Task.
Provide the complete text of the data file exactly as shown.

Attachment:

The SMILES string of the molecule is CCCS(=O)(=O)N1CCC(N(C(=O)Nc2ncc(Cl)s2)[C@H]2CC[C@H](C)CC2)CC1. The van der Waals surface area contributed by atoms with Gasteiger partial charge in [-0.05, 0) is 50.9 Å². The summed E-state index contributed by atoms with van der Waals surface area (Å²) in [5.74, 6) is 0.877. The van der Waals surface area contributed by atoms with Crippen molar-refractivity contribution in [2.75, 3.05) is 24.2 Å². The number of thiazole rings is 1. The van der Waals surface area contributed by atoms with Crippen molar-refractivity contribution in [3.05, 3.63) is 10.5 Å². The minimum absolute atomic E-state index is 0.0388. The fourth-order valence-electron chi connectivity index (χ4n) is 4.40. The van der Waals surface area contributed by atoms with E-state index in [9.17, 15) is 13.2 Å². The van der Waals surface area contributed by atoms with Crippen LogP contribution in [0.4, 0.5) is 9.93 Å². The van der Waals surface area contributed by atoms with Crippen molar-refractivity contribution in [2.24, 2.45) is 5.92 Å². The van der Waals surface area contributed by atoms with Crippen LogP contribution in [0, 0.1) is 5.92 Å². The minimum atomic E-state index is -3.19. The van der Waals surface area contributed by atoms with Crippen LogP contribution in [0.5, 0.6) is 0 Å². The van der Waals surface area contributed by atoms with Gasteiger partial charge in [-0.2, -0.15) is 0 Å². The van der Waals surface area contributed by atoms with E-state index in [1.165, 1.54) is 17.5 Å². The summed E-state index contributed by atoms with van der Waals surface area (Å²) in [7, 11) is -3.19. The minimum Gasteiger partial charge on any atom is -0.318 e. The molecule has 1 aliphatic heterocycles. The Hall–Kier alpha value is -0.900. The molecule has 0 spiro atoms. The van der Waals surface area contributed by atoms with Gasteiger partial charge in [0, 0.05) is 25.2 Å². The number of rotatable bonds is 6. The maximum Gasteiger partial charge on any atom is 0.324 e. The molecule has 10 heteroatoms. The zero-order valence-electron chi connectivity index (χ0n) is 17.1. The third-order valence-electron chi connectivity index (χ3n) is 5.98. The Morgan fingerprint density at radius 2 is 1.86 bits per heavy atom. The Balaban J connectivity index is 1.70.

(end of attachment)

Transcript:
The SMILES string of the molecule is CCCS(=O)(=O)N1CCC(N(C(=O)Nc2ncc(Cl)s2)[C@H]2CC[C@H](C)CC2)CC1. The van der Waals surface area contributed by atoms with Gasteiger partial charge in [-0.05, 0) is 50.9 Å². The summed E-state index contributed by atoms with van der Waals surface area (Å²) in [5.74, 6) is 0.877. The van der Waals surface area contributed by atoms with Crippen molar-refractivity contribution in [2.75, 3.05) is 24.2 Å². The number of thiazole rings is 1. The van der Waals surface area contributed by atoms with Crippen molar-refractivity contribution in [3.05, 3.63) is 10.5 Å². The minimum absolute atomic E-state index is 0.0388. The fourth-order valence-electron chi connectivity index (χ4n) is 4.40. The van der Waals surface area contributed by atoms with E-state index in [9.17, 15) is 13.2 Å². The van der Waals surface area contributed by atoms with Crippen LogP contribution in [0.4, 0.5) is 9.93 Å². The van der Waals surface area contributed by atoms with Crippen molar-refractivity contribution in [2.24, 2.45) is 5.92 Å². The van der Waals surface area contributed by atoms with Crippen LogP contribution in [0, 0.1) is 5.92 Å². The minimum atomic E-state index is -3.19. The van der Waals surface area contributed by atoms with Crippen LogP contribution in [0.5, 0.6) is 0 Å². The van der Waals surface area contributed by atoms with Gasteiger partial charge in [-0.2, -0.15) is 0 Å². The van der Waals surface area contributed by atoms with E-state index in [1.165, 1.54) is 17.5 Å². The summed E-state index contributed by atoms with van der Waals surface area (Å²) in [7, 11) is -3.19. The minimum Gasteiger partial charge on any atom is -0.318 e. The molecule has 1 aliphatic heterocycles. The Hall–Kier alpha value is -0.900. The molecule has 0 spiro atoms. The van der Waals surface area contributed by atoms with Gasteiger partial charge in [0, 0.05) is 25.2 Å². The number of rotatable bonds is 6. The maximum Gasteiger partial charge on any atom is 0.324 e. The molecule has 10 heteroatoms. The zero-order valence-electron chi connectivity index (χ0n) is 17.1. The third-order valence-electron chi connectivity index (χ3n) is 5.98. The Morgan fingerprint density at radius 2 is 1.86 bits per heavy atom. The Balaban J connectivity index is 1.70.